Friday, August 25, 2017

"Can't Wait To Dip In The Pacific To Feel What Paul Felt"

More and more people are tackling the challenge and adventure of running across America. Most have a support crew following closely in a RV, and promoting charities via coast-to-coast runs is becoming more common. Many seek publicity around every curve in the road, often to promote their charity and sometimes to promote themselves. Growing in popularity is the setting up of online fundraising pages and linking those pages to social media accounts to pull in dollars from people around the world. One runner currently crossing the country has raised $12,000 in his first month on the road -- all by using online fundraising websites. Live satellite tracking, instant online mileage reporting, video blogging, and more are now common for transcontinental runners. I must admit, I'm glad I did my run 11 years ago before the "run across America" challenge became so charity driven and attention seeking. My crossing was pretty quiet from a media standpoint, was funded primarily by myself ($7,000), and didn't have a charity to promote. I ran simply to keep a promise.

One of the several runners/walkers currently taking on the endeavor of crossing the country recently wrote: "Paul Staso is a hero... In 2006, Paul crossed the nation pushing his jogger, Bob... Can't wait to dip in the Pacific to feel what Paul felt." For the past 11 years I've had coast-to-coast crossers mention me online. They usually find my 2006 website, which I have linked to paulstaso.com, and they study my daily journal writings, pictures, videos, route, and more... aiming to experience what it feels like to "dip" into the ocean after running 3,000+ miles across the country. Some never make it to the starting line. Others start, but don't finish. And then there's the few who actually succeed and get the chance to feel the satisfaction that comes with knowing that their legs (and heart) carried them from one ocean to another. It truly is an indescribable feeling. However, there is a lot of pain, sweat and tears (literally) that must happen before the waves are felt.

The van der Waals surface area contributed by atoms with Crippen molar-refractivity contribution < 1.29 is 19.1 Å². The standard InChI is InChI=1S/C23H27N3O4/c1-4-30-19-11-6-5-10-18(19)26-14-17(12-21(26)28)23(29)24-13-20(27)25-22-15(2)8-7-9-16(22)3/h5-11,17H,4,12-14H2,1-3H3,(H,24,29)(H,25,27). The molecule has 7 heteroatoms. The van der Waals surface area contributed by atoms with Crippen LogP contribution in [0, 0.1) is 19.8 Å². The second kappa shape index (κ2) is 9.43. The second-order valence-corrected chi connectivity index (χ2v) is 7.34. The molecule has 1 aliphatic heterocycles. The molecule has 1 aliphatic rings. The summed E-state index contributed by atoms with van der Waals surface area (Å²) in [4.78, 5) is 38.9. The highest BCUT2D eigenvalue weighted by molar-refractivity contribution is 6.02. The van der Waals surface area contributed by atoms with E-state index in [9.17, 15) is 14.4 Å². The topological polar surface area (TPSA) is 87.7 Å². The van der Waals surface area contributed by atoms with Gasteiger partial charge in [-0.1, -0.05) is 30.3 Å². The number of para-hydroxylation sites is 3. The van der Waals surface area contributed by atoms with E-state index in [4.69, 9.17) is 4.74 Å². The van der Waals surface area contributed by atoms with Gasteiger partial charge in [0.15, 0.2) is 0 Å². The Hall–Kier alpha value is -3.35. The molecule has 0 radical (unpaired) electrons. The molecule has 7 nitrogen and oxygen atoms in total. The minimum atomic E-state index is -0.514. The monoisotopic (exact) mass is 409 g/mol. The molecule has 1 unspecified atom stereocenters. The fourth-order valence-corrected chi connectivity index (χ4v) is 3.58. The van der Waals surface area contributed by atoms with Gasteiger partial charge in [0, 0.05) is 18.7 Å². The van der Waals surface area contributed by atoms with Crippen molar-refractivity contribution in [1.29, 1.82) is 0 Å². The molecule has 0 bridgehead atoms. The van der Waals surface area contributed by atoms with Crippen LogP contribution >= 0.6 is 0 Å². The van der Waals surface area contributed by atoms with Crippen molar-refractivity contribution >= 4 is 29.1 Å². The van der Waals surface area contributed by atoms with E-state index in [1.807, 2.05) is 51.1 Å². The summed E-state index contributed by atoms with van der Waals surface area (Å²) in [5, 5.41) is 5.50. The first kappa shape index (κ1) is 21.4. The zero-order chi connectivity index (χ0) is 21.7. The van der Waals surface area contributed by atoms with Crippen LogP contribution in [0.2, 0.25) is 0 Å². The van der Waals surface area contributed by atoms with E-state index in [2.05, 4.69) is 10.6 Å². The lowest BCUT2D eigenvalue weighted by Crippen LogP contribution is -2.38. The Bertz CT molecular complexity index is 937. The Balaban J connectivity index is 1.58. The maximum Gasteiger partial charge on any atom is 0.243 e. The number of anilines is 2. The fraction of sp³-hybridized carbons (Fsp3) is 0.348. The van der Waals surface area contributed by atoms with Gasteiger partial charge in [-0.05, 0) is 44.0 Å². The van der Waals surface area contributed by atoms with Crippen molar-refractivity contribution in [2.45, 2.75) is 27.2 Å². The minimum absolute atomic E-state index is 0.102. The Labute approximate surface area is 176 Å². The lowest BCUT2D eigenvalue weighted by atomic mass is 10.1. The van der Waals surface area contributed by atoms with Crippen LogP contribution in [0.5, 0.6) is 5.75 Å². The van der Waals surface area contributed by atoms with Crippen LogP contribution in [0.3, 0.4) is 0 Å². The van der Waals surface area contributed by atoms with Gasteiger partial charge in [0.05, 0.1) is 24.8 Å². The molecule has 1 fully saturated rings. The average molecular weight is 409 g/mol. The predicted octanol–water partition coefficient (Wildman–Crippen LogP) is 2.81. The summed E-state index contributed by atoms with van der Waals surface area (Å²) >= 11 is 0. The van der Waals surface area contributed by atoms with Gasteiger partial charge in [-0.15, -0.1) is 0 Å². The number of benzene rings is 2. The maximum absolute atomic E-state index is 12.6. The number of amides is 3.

It was 11 years ago today that I logged my highest mileage day during my run across America. I was in South Dakota and logged a 48-mile day in 12 hours while pushing my 80-pound jogging stroller, "BOB" (which is an acronym for "Beast of Burden"). That was a long day in 80-degree temps and it brought me to the halfway point of my run from Oregon to Delaware. I summed up that particular day with this writing:
"If you were to go to a standard 1/4 mile running track, you would have to do 192 laps around the track to equal 48 miles. Now, think about doing that while pushing 80 pounds the entire way. That's sort of what it's like out on the road. Of course, there are other factors that I contend with on a daily basis... such as weather, road conditions, elevations, cars, people, and more. I often have people tell me, or write to me, that they are absolutely amazed that I can cover such long distances on a daily basis. Much of my ability is rooted in my personal faith, a tenacious determination, acquired mental strength, and a genuine physical ability to withstand hours on the road. Many athletes possess these qualities and I am certainly not "unique" in the world of ultra-marathon runners -- or "journey" runners. I may be unique to you because you don't personally know anyone else who can do such extreme running. For me, it's just something I can do well... and I am very motivated to cross the entire United States and stop when my running shoes have touched the edge of the Atlantic Ocean."